Serum Urate Lowering with Allopurinol and Kidney Function in Type 1 Diabetes

PERL Study Group

Research output: Contribution to journalArticle

Abstract

BACKGROUND: Higher serum urate levels are associated with an increased risk of diabetic kidney disease. Lowering of the serum urate level with allopurinol may slow the decrease in the glomerular filtration rate (GFR) in persons with type 1 diabetes and early-to-moderate diabetic kidney disease. METHODS: In a double-blind trial, we randomly assigned participants with type 1 diabetes, a serum urate level of at least 4.5 mg per deciliter, an estimated GFR of 40.0 to 99.9 ml per minute per 1.73 m2 of body-surface area, and evidence of diabetic kidney disease to receive allopurinol or placebo. The primary outcome was the baseline-adjusted GFR, as measured with iohexol, after 3 years plus a 2-month washout period. Secondary outcomes included the decrease in the iohexol-based GFR per year and the urinary albumin excretion rate after washout. Safety was also assessed. RESULTS: A total of 267 patients were assigned to receive allopurinol and 263 to receive placebo. The mean age was 51.1 years, the mean duration of diabetes 34.6 years, and the mean glycated hemoglobin level 8.2%. The mean baseline iohexol-based GFR was 68.7 ml per minute per 1.73 m2 in the allopurinol group and 67.3 ml per minute per 1.73 m2 in the placebo group. During the intervention period, the mean serum urate level decreased from 6.1 to 3.9 mg per deciliter with allopurinol and remained at 6.1 mg per deciliter with placebo. After washout, the between-group difference in the mean iohexol-based GFR was 0.001 ml per minute per 1.73 m2 (95% confidence interval [CI], -1.9 to 1.9; P = 0.99). The mean decrease in the iohexol-based GFR was -3.0 ml per minute per 1.73 m2 per year with allopurinol and -2.5 ml per minute per 1.73 m2 per year with placebo (between-group difference, -0.6 ml per minute per 1.73 m2 per year; 95% CI, -1.5 to 0.4). The mean urinary albumin excretion rate after washout was 40% (95% CI, 0 to 80) higher with allopurinol than with placebo. The frequency of serious adverse events was similar in the two groups. CONCLUSIONS: We found no evidence of clinically meaningful benefits of serum urate reduction with allopurinol on kidney outcomes among patients with type 1 diabetes and early-to-moderate diabetic kidney disease. (Funded by the National Institute of Diabetes and Digestive and Kidney Diseases and others; PERL ClinicalTrials.gov number, NCT02017171.).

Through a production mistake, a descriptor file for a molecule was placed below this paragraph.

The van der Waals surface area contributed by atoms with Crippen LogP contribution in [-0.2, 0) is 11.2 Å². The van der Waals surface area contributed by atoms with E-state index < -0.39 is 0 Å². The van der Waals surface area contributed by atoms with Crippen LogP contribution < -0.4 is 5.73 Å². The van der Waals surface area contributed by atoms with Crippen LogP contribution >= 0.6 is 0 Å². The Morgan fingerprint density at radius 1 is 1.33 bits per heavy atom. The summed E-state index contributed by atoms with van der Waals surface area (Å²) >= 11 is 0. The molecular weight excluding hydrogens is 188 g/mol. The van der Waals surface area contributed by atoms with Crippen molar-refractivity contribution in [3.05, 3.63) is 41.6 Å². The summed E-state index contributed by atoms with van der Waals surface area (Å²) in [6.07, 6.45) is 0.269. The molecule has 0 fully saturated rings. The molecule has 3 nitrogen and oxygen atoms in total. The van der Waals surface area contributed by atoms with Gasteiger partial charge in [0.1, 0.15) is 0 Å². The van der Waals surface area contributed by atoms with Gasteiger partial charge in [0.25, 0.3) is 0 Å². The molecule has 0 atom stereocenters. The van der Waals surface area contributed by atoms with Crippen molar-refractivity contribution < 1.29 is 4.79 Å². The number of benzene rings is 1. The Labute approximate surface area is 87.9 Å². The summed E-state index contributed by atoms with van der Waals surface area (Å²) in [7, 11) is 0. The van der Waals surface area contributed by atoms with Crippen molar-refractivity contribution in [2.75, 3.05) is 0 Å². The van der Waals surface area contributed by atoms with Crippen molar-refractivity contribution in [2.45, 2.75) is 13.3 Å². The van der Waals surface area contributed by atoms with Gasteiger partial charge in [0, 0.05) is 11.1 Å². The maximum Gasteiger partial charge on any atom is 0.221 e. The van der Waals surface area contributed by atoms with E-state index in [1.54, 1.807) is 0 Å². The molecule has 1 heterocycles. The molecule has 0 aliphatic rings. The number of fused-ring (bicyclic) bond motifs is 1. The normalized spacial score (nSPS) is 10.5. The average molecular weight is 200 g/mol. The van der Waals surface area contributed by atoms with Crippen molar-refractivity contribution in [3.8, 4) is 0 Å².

Original languageEnglish (US)
Pages (from-to)2493-2503
Number of pages11
JournalThe New England journal of medicine
Volume382
Issue number26
DOIs
StatePublished - Jun 25 2020
Externally publishedYes

ASJC Scopus subject areas

  • Medicine(all)

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